Things haven’t been easy for TV On The Radio this decade. In 2011 they lost long-time bassist Gerard Smith to lung cancer, and shortly after they parted acrimoniously with the Interscope label after seven successful years. But, in 2014, the band stormed back with one of their best albums yet in ‘Seeds’, and proceeded to jet off around the world on the biggest tour of their career.
Now they’ve been confirmed British Summer Time at Hyde Park, where Sitek, Malone, Bunton and Adebimpe will join headliners Massive Attack, Young Fathers and Patti Smith on the bill.
Ahead of the show, singer Tunde Adebimpe talked to us about new material, presidential hopeful Donald Trump and the late, great David Bowie.
Hi Tunde! Are you excited to come back to Hyde Park?
“Yeah, absolutely! It’s a good one to do. Massive Attack are headlining and we go way back – I did a song with them on their record ‘Heligoland’ [Adebimpe wrote and contributed vocals to ’Pray For Rain’] and we also opened for them at one of our first UK shows.”
Patti Smith’s playing too – are you a fan of your fellow New Yorker?
“Definitely. We’ve played festivals together before, but you still drop what you’re doing and run to the side of the stage to watch her going at it. She’s amazing. A pioneer.”
What do think about the rest of the line-up. Are you aware of Young Fathers?
“Yeah, I learnt about Young Fathers from their first two EPs and just loved them straight away. I’d been in touch by email and I think we were both in St Louis on tour and just hung out for a while. They’re an amazing band and just really, really great people. I love what they make.”
You collaborated with Bowie on ‘Province’ on the ‘Return To Cookie Mountain’ album. How did you react to the news of his death in January?
“Well, to lose anyone close to you is horrible. But if you lose someone who is culturally the sky since you’ve been alive it’s even worse. You never imagine that sort of energy can ‘die’. On the other hand, what he put out into the world is too incredible to ever be forgotten. So if it gets people to dip their heads back into that kind of energy then that’s no bad thing.”
Had you seen him recently?
“He came by a few times after we performed. But that was a long time ago. Right after we did the record together – 2007 or 2008 I think.”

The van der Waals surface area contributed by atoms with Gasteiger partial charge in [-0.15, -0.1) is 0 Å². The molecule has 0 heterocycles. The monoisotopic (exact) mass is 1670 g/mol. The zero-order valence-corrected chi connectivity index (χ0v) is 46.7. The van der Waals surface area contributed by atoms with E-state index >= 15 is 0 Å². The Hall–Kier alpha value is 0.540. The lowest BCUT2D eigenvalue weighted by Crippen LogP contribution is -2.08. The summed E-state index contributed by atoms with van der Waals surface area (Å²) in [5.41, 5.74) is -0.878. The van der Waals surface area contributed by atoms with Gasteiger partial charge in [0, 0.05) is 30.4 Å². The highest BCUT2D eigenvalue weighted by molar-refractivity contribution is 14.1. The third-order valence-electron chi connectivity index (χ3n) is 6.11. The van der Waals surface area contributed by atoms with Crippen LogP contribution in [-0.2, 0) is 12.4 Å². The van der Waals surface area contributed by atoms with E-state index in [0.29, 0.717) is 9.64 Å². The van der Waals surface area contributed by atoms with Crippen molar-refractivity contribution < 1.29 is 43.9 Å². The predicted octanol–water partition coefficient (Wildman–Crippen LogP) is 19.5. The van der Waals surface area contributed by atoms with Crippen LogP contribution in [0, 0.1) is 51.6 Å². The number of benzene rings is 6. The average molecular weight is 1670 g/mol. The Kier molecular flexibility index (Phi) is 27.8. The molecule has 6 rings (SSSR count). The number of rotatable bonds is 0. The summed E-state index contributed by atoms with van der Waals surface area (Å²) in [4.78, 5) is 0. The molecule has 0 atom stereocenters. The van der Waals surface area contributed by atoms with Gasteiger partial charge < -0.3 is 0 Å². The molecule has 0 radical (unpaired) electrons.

That was in New York. How crucial was he to the city’s scene?
“Unquestionably so. I can’t think about the place without thinking about David Bowie. I’m totally off the ‘new band train’ at the moment, but when I was [aware of the scene] none of those bands would have been there without him. No one would have given a fuck about New York.:
Are you planning anything special for the Hyde Park show?
“Let me think… there’ll be a lot from the last record. Stuff that we’ve been spending a little time just improvising on. Getting it just right. Some hits will show up too…”
Any new material?
“Maaaybe, maybe. We’re always working on new stuff, there’s nothing that I would call a new album or anything right now, but there’s always songs popping up every now and again so we’ll see. We were on tour for nearly two years so everyone’s just trying to be a normal human being again for a while.”
You’ve earned a rest.
“I think so. Time to recharge.”
It doesn’t sound very relaxing over there right now though. What with the presidential primaries…
“No! You can’t not follow it. You stick your head out of a window and it’s right there.”
What do you think about Trump? Laughing stock or dangerous lunatic?
“Both. The dangerous part is you have a billionaire entertainer who is really a reality show host hard-wired to pander to people. As far as reality shows go, I don’t think anyone would dispute that he’s fishing for the lowest common denominator.”
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